Bill Whalen: Politi-Cal

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Can Senate Republicans Count to 10?

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Over at, political handicapper Charlie Cook weighs the odds of the GOP taking over the Senate come November. Cook’s assessment:

“A year and a half ago, it seemed impossible that Republicans would take back the Senate after losing control in 2006. Now it is certainly possible that the Senate will switch, but still fairly unlikely.”

In order to run the Senate next year, Republicans would need a net-gain of 10 seats. And how do they get to 10?

1. Win the open seat in North Dakota. Byron Dorgan’s retiring; the current Republican governor is running. Easy enuf.

2. Win the open seat in Indiana. Evan Bayh’s retiring; former GOP Sen. Dan Coats has come out of retirement. Ditto.

3. Win Joe Biden’s old seat in Delaware. Not a problem — Republican Mike Castle’s the favorite. 

ok, that’s three down (the three easiest pick-ups, most experts agree) . . . seven to go.

So here we go . . .

4. Win Barack Obama’s old seat in Illinois. That’s tricky; the race appears to be a dead heat.

5. Win the open seat in Pennsylvania (“open” in the sense that Arlen Specter is retiring — the voters’ idea, not his). Again, another dead heat.

6. Unseat Blanche Lincoln in Arkansas.   Surveys show her losing by a 2-1 margin, thanks to an electorate that disagrees with the Reid-Pelosi Congress on most everything from health care to offshore drilling.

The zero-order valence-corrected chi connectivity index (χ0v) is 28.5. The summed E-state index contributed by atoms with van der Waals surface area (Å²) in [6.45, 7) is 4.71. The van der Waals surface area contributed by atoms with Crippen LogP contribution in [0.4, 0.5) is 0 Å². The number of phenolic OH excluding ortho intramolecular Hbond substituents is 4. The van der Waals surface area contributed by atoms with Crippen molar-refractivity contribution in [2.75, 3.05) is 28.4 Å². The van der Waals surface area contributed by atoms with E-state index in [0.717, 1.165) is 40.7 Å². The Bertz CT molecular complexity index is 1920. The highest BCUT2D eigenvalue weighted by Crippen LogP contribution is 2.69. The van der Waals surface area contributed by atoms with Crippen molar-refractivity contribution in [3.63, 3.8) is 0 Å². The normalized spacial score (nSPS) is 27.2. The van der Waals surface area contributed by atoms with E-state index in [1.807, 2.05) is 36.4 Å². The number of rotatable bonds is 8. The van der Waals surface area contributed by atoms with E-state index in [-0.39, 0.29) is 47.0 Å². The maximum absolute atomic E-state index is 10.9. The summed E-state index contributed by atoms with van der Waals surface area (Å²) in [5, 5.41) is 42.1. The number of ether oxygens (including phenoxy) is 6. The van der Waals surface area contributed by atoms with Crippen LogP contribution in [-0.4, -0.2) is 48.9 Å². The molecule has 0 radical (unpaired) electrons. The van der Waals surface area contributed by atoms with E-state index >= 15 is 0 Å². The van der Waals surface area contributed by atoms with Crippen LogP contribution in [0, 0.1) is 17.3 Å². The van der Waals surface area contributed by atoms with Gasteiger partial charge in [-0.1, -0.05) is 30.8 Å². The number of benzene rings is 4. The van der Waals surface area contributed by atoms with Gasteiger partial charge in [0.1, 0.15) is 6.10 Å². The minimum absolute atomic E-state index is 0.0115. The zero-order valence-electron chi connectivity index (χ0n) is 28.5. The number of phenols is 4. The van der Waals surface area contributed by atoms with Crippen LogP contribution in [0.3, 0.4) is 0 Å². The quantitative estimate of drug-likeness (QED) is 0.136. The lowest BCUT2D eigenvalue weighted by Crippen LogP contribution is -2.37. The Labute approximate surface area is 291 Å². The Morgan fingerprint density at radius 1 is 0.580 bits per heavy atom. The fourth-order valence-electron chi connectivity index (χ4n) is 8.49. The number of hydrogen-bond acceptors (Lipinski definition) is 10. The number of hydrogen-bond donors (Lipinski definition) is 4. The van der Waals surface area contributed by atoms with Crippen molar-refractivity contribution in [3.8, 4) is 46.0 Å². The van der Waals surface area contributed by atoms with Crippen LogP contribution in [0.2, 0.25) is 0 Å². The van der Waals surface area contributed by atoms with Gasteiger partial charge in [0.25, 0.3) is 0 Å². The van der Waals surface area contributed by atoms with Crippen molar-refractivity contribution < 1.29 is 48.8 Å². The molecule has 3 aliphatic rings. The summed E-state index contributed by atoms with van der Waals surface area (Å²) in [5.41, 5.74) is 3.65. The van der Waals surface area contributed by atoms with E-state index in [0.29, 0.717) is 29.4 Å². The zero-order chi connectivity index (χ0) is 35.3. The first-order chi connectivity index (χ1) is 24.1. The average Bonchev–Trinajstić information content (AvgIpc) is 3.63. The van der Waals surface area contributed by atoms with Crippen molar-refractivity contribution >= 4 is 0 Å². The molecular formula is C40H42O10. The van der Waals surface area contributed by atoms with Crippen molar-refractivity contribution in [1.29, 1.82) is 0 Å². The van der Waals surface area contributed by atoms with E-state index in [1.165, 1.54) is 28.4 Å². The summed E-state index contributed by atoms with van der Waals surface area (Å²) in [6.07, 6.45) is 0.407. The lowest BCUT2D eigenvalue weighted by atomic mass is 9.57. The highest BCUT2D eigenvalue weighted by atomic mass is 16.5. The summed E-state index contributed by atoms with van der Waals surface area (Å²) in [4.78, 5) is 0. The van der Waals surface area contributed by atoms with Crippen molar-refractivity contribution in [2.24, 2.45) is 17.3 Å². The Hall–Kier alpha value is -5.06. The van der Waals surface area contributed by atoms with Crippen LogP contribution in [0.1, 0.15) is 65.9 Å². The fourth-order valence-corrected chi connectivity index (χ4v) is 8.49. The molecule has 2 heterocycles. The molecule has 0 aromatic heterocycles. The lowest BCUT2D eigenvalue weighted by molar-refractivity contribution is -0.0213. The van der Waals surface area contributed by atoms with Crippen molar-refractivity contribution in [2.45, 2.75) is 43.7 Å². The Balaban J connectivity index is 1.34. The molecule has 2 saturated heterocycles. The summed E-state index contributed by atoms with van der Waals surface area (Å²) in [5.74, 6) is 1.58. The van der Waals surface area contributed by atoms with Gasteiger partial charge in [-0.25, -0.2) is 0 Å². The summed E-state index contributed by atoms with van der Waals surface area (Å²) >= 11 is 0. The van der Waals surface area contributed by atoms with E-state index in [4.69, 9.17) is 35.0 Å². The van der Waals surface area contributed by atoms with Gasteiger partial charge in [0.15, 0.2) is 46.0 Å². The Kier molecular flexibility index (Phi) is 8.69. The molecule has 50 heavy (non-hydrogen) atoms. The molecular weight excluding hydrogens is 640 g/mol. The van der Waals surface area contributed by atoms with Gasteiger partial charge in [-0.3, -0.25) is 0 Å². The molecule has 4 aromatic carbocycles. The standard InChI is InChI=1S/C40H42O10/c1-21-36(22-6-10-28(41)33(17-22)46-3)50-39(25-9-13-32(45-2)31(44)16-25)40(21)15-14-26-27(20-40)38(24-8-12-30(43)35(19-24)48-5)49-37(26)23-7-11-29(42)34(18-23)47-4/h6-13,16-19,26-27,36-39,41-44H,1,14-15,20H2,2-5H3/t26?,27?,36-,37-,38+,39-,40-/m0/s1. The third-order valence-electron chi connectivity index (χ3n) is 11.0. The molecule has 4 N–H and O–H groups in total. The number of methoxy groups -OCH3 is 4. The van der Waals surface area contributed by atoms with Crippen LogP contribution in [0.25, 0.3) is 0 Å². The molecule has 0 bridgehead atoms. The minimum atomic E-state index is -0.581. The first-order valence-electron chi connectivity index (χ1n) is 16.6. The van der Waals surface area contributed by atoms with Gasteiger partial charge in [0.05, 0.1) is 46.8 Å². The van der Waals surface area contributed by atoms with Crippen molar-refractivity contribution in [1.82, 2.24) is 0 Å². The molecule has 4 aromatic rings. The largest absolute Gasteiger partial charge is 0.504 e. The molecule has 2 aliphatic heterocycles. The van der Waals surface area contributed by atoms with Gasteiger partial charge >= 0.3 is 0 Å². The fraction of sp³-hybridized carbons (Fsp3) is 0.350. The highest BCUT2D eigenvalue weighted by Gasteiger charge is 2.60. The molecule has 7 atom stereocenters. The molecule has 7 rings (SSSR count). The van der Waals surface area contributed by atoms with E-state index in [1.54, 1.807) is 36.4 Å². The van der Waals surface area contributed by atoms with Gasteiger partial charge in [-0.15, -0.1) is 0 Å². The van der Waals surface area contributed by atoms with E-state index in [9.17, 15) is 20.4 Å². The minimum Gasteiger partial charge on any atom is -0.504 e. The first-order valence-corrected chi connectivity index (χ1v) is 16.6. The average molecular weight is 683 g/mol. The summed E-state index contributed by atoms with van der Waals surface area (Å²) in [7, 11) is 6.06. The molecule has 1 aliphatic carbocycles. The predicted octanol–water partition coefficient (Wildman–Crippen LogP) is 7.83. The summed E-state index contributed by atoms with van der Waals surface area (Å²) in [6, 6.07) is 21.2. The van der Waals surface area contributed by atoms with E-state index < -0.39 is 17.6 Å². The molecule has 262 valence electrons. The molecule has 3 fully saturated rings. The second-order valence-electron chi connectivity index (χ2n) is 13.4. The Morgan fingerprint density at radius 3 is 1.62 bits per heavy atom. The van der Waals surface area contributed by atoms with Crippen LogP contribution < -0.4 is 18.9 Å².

7. Unseat Michael Bennet in Colorado.  This is a complicated state (Tea Partiers, Democratic infighting, blue-to-red pivoting) that’s worth checking into following its Aug. 10 primary.

8. Unseat Harry Reid in Nevada. Like Mark Twain, reports of the Majority Leader’s political death may have been exaggerated.

9. Unseat Patty Murray in Washington State. Out of sight and out of mind, it’s a “sleeper” race in that the incumbent Democrat trails both the GOP and Tea Party favorites. And, remember, few people predicted Tom Foley’s surprise and historic ouster in 1994.

That leaves us with the choice of a 10th seat. And that means unseating Russ Feingold in Wisconsin (a race not getting much attention as the state doesn’t hold its primary until September).

Or, wait for it . . .

10. Unseat Barbara Boxer right here in California.

As Cook notes, even with this kind of sweep the GOP could still fall short of majority status. That’s because the Republicans have at least five “open” seats that the Democrats would love to remove from the GOP column: Florida, Kentucky, Missouri, New Hampshire, Ohio.

But, in the meantime, the Senate math is good news for California Republicans — at least, in the sense that the national party can’t treat the Golden State as the black sheep of the family. Do the math and you’ll see that California suddenly is relevant, if not downright crucial to the thought of a Republican Senate takeover.

Not that the East Coast doesn’t think we’re nuts, as shown by this George Will column which suggests that, if Barbara Boxer can’t be defeated in this kind of anti-incumbent climate, then the Golden State is perhaps forever blue.

Baa! Humbug!


Written by Bill Whalen

July 20, 2010 at 8:26 pm

Posted in Uncategorized

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